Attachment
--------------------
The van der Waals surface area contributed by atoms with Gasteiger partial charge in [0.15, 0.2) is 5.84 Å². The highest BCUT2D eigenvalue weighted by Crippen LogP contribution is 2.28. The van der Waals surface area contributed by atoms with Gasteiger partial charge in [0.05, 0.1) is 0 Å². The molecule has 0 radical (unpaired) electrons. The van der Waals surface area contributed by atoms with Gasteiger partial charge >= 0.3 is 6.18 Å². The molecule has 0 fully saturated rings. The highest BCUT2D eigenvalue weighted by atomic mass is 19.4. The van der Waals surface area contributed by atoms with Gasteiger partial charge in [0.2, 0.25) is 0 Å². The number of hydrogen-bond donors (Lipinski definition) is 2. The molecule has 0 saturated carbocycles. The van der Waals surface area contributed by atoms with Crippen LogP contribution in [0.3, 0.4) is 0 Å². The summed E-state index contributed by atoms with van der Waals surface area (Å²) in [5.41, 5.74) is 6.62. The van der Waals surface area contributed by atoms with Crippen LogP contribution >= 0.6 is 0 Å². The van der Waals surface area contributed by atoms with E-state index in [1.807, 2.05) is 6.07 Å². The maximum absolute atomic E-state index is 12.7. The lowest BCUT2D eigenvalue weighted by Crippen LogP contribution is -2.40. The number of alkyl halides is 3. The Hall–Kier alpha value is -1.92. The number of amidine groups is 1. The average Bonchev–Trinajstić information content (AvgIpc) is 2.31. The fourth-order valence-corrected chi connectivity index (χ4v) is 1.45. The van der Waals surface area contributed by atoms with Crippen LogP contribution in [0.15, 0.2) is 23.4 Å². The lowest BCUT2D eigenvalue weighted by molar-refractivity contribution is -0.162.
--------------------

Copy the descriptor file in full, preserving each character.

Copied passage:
The van der Waals surface area contributed by atoms with Gasteiger partial charge in [0.15, 0.2) is 5.84 Å². The highest BCUT2D eigenvalue weighted by Crippen LogP contribution is 2.28. The van der Waals surface area contributed by atoms with Gasteiger partial charge in [0.05, 0.1) is 0 Å². The molecule has 0 radical (unpaired) electrons. The van der Waals surface area contributed by atoms with Gasteiger partial charge >= 0.3 is 6.18 Å². The molecule has 0 fully saturated rings. The highest BCUT2D eigenvalue weighted by atomic mass is 19.4. The van der Waals surface area contributed by atoms with Gasteiger partial charge in [0.2, 0.25) is 0 Å². The number of hydrogen-bond donors (Lipinski definition) is 2. The molecule has 0 saturated carbocycles. The van der Waals surface area contributed by atoms with Crippen LogP contribution in [0.3, 0.4) is 0 Å². The summed E-state index contributed by atoms with van der Waals surface area (Å²) in [5.41, 5.74) is 6.62. The van der Waals surface area contributed by atoms with Crippen LogP contribution >= 0.6 is 0 Å². The van der Waals surface area contributed by atoms with E-state index in [1.807, 2.05) is 6.07 Å². The maximum absolute atomic E-state index is 12.7. The lowest BCUT2D eigenvalue weighted by Crippen LogP contribution is -2.40. The number of alkyl halides is 3. The Hall–Kier alpha value is -1.92. The number of amidine groups is 1. The average Bonchev–Trinajstić information content (AvgIpc) is 2.31. The fourth-order valence-corrected chi connectivity index (χ4v) is 1.45. The van der Waals surface area contributed by atoms with Crippen LogP contribution in [0.15, 0.2) is 23.4 Å². The lowest BCUT2D eigenvalue weighted by molar-refractivity contribution is -0.162.